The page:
Predicting fish behavior is easy when you understand this simple concept.
Understanding Speckled Trout Behavior
I have said it so many times and I will say it again:
Bass angling is the gold standard.
Some inshore anglers have crazy explanations as to why redfish and speckled trout do what they do. I have heard everything from "speckled trout are scared of hardheads" to "slot redfish are sexually mature".
While those two things are ridiculous, we really don't know everything there is to know about speckled trout and redfish.
Bassing is a Little Different
Biologists have spent decades observing these fish in the wild and captivity, learning their habits and behaviors.
Today, lakes are literally engineered from scratch to yield excellent bass fishing. But it doesn't stop there. Those lakes are stocked with largemouth bass bred to grow into hammers.
Despite having all this scientific data, bass anglers still fall back on a very simple and time-proven concept. One of those bass anglers is my friend Morgan.
One day, he dropped a knowledge bomb on me that really cleared my mind.
Morgan told me: Fish want two things. They want to eat and they want to be comfortable.
I had never heard it put that way before. I was absolutely mind-boggled. And when you stop to think about it, the concept becomes pretty clear.
Think about it: How speckled trout and redfish behave has everything to do with being comfortable and having food to eat.
Whether it's summer or fall, or the fish are spawning or transitioning, they will always need those two things.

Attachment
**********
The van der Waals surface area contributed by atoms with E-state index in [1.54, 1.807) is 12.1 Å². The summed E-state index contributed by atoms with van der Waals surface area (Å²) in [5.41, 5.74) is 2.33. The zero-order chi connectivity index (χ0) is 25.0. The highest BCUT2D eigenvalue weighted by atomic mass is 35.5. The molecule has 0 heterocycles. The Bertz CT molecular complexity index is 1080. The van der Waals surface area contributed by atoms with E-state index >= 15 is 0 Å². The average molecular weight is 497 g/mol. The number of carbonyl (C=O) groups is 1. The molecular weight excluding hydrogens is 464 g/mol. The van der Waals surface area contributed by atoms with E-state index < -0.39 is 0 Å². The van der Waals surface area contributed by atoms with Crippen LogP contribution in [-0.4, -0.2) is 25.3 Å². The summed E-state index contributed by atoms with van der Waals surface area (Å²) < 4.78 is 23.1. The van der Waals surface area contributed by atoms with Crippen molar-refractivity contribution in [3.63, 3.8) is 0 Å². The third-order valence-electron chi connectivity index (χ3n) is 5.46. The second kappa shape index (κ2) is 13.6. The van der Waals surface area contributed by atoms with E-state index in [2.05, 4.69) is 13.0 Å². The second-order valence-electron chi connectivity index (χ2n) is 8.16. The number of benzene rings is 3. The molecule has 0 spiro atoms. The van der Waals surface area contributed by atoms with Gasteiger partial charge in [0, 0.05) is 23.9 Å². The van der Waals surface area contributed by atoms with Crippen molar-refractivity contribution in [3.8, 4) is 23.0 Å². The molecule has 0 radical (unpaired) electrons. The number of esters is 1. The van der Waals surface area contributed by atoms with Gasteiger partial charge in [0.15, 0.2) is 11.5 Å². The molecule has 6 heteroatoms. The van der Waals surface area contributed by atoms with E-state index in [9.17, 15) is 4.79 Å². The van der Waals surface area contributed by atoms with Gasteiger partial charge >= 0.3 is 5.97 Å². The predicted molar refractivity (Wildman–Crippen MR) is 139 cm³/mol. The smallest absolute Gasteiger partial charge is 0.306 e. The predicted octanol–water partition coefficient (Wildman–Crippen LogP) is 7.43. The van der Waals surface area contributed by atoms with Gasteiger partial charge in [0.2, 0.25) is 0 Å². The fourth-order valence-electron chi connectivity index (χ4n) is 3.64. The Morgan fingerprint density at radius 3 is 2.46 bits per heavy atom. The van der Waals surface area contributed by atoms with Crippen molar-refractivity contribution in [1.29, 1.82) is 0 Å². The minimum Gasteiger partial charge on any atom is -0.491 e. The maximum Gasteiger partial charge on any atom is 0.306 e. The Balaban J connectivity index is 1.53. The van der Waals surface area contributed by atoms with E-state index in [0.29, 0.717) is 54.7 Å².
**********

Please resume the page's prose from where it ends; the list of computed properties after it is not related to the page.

Understanding they want comfort and food is where we begin understanding fish behavior. Work from there and ask yourself these questions:
- Where do they go to be comfortable?
- Where can they find something to eat?
- What location has both of these features?
If you can do that, you will catch fish every time. But, more importantly, you will understand why you caught fish.
That's Fishing Smarter.
Thank you, I appreciate the kind words and feel you’ve got a good point there. It’s definitely happened for me.
I think sometimes it’s just helpful to have something said a certain way that helps it “click” in your mind. You hear something at a seminar and you nod and say ‘yeah,’ but it doesn’t change the way you fish. But then someone says something like this article and even though you already “knew” it, you approach the knowledge differently and suddenly it becomes more useful to you – just because the right words are used or arranged differently.
Hey Chris, I appreciate you commenting!
Actually, I feel I drove the point home: fish want two things, to be comfortable and have something to eat.
Obviously that varies from species to species, but is more than enough for an angler to get his “head in the water”, especially in a world where everything else that doesn’t matter (i.e. lure color) gets in the way of locating fish.
This is a fine concept, but you say almost nothing with this article.